Filmmaker Byron Hurt looks at the past and future of soul food, covering its roots in Western Africa, its incarnation in the American South, and the role it plays in the health crisis in the African American community. Examines the socioeconomic of the modern American diet, and how the food industry profits from producing cheap calories while healthy options remain expensive and hard to find.
We recently added “The gleaners and I” to the DBRL collection. The film by director Agnes Varda was an award winner from 2000 and currently has a rating of 92% from critics at Rotten Tomatoes. Here’s a synopsis from our catalog:
Varda’s most recent effort– the first filmed with a digital video camera– focuses on gleaners, those who gather the spoils left after a harvest, as well as those who mine the trash. Some completely exist on the leavings; others turn them into art, exercise their ethics, or simply have fun. The director likens gleaning to her own profession-that of collecting images, stories, fragments of sound, light, and color.
We recently added the 3 DVD set of The Weight of the Nation to the DBRL collection. The films were broadcast on HBO in May and currently have a rating of 100% from audiences at Rotten Tomatoes. Here’s a synopsis from the official website:
Three years in the making, The Weight of the Nation brings together the country’s leading research institutions in a national initiative to help shed light on solutions to restore our individual and collective health. The centerpiece of The Weight of the Nation is the 4-part documentary series that features case studies and interviews with experts as well as individuals and families struggling with obesity. Each part focuses on a particular issue: “Consequences,” examines the scope of the obesity epidemic and the serious health consequences of being overweight or obese; “Choices,” reveals the science behind obesity and weight loss; “Children in Crisis,” documents the impact the epidemic is having on the nation’s children; and “Challenges,” examines the major forces behind the obesity epidemic.
Few people realize that honey bees pollinate one-third of our fruits and vegetables. In fact, these incredible insects play a vital role in producing our food and ensuring our survival. Investigated are the circumstances and the impacts of ‘colony collapse disorder’ with focus on beekeepers dealing with the crisis. As these families and individuals struggle to understand this lethal problem, they illuminate the devastating effects of bee extinction not just on bees, but on people.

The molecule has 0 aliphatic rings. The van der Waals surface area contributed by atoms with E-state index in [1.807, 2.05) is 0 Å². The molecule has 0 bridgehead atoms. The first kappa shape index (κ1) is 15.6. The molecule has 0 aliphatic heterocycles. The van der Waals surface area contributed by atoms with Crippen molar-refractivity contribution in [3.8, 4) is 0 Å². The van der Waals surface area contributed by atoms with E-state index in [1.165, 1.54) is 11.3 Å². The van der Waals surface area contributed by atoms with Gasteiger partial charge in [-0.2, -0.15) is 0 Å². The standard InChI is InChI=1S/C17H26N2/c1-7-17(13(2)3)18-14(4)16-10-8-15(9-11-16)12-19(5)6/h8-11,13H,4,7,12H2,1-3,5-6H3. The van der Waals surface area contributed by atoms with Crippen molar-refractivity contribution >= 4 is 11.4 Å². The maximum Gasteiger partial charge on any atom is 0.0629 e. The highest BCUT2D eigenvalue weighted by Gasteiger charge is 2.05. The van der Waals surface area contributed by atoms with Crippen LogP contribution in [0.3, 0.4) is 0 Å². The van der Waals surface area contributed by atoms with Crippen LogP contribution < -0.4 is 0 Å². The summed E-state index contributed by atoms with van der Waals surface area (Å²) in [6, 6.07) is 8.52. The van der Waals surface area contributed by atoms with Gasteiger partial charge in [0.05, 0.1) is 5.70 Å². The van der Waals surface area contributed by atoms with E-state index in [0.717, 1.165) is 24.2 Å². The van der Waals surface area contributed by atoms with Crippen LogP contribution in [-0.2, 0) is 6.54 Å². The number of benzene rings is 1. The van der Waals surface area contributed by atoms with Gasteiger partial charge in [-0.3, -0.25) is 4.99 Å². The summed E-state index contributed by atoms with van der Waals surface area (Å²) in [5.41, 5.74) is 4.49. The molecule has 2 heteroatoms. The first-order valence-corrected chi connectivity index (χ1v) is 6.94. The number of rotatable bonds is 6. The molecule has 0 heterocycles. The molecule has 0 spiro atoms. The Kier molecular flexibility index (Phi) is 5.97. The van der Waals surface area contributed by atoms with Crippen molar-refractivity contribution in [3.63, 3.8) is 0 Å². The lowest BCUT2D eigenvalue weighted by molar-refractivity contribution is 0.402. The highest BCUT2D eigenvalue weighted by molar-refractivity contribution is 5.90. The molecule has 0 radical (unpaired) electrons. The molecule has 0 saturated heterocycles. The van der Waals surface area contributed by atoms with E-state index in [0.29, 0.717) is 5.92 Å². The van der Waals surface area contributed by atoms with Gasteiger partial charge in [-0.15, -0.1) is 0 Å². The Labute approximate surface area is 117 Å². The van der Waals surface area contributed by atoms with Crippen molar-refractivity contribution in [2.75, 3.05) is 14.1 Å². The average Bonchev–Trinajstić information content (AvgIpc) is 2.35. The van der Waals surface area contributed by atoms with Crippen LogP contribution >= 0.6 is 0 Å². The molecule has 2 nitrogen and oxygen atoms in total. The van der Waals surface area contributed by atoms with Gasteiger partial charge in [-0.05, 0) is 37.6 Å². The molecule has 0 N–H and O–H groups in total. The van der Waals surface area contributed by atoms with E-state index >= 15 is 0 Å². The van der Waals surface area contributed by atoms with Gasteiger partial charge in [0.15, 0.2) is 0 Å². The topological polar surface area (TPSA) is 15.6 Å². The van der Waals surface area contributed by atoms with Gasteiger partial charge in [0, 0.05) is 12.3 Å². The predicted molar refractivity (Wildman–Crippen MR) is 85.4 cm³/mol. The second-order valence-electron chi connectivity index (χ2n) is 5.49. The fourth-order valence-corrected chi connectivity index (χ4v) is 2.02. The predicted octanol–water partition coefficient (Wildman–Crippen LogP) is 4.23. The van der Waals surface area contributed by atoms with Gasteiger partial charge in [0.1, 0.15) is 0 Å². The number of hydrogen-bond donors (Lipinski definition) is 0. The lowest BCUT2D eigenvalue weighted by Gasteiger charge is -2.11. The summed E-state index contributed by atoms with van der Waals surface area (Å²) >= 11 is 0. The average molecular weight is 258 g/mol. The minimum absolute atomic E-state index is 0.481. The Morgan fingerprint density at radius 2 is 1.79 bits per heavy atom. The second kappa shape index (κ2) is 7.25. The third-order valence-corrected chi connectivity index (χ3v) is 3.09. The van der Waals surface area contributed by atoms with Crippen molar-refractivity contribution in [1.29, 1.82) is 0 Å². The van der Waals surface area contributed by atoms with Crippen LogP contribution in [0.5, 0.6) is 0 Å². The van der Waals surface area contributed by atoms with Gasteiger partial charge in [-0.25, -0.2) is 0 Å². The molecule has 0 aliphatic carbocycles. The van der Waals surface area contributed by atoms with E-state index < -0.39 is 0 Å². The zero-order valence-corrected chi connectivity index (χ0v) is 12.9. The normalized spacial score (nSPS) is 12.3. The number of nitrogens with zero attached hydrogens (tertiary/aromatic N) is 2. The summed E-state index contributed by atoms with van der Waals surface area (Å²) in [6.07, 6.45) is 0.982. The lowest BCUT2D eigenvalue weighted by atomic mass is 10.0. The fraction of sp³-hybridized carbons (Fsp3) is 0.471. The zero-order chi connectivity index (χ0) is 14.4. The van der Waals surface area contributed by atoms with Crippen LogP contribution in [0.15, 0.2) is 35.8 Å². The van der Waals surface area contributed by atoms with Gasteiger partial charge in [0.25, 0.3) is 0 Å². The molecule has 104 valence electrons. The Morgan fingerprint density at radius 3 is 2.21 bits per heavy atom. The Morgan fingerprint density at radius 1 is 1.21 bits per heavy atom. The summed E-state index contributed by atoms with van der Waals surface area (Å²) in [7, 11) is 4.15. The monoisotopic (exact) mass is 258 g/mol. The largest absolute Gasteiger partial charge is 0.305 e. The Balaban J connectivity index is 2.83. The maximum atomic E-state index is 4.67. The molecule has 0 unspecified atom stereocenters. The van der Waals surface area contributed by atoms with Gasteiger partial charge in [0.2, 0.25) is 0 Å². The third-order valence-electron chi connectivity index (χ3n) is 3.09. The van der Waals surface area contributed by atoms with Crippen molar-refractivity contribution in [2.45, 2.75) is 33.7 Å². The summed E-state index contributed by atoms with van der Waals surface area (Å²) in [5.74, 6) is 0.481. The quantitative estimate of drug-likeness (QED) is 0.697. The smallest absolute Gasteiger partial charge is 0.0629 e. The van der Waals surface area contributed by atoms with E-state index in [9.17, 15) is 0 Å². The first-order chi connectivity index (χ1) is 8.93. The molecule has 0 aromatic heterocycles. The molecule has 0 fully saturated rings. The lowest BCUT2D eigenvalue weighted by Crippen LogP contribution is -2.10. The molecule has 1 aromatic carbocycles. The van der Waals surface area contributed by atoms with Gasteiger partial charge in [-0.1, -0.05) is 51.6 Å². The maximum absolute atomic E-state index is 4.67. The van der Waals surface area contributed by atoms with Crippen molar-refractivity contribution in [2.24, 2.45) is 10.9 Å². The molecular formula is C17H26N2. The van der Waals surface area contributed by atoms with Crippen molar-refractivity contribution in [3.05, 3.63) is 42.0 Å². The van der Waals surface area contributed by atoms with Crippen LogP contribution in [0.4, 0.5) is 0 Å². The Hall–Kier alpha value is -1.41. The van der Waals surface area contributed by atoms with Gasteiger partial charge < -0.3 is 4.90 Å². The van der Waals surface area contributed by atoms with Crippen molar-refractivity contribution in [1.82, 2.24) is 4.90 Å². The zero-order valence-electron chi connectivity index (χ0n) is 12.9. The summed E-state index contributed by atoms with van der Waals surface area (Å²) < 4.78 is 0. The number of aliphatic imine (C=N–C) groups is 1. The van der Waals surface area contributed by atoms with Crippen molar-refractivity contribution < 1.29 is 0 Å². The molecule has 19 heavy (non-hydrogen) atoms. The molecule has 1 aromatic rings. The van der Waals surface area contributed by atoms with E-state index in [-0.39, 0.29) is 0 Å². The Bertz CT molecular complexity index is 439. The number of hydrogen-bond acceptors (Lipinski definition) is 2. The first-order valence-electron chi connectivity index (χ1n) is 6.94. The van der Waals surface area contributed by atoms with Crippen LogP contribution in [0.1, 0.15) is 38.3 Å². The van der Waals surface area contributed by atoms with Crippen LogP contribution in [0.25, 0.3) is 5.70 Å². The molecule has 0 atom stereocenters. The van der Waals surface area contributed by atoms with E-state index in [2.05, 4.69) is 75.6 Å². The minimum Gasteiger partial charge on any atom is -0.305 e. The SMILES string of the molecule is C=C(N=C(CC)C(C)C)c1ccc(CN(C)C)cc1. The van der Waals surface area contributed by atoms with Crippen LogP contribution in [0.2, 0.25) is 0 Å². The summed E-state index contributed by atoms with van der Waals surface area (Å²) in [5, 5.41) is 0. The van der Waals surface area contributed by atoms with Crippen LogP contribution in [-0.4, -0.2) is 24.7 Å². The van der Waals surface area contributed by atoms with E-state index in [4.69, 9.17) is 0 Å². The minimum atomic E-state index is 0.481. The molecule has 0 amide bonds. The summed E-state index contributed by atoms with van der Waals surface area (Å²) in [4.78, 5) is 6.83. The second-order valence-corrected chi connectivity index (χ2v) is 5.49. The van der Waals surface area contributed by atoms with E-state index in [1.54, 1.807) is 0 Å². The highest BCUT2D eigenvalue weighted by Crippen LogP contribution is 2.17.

We recently added Bananas! to the DBRL collection. Similar in theme to Joe Berlinger’s Crude, the film has gained notoriety in the documentary community due to the legal issues surrounding the release of the film. It also currently has a rating of 83% from critics at Rotten Tomatoes. Here’s a synopsis from our catalog:
A suspenseful courtroom drama that focuses on the intricacies of the global politics of food by examining the actual case of Nicaraguan banana plantation workers and their suit against Dole Food Corporation. Their corporation was suspected of using banned pesticides, which were linked to generations of sterilized workers.
Wednesday, October 27, 2010 › 7-8:45 p.m.
Columbia Public Library, Friends Room
In the Academy Award-nominated documentary Food, Inc. (94 min.) director Robert Kenner lifts the veil on our nation’s food industry, arguing that our food supply is now controlled by a handful of corporations that often put profit ahead of consumer health, the livelihood of the American farmer, the safety of workers and our own environment. This movie was shown at the True/False Film Fest in 2009. Local radio station KBIA has an archived interview with the director from when he was in town. The film also has a companion book available at the library.
This film is part of the University of Missouri’s Food and Society Series. The film and lecture series is part of the Mizzou Advantage strategic initiative and focuses on discussing and creating awareness about food—what we eat, how we eat it, how our food is procured, and the future of our food.
We will have time for discussion after the film. Check out the film trailer below: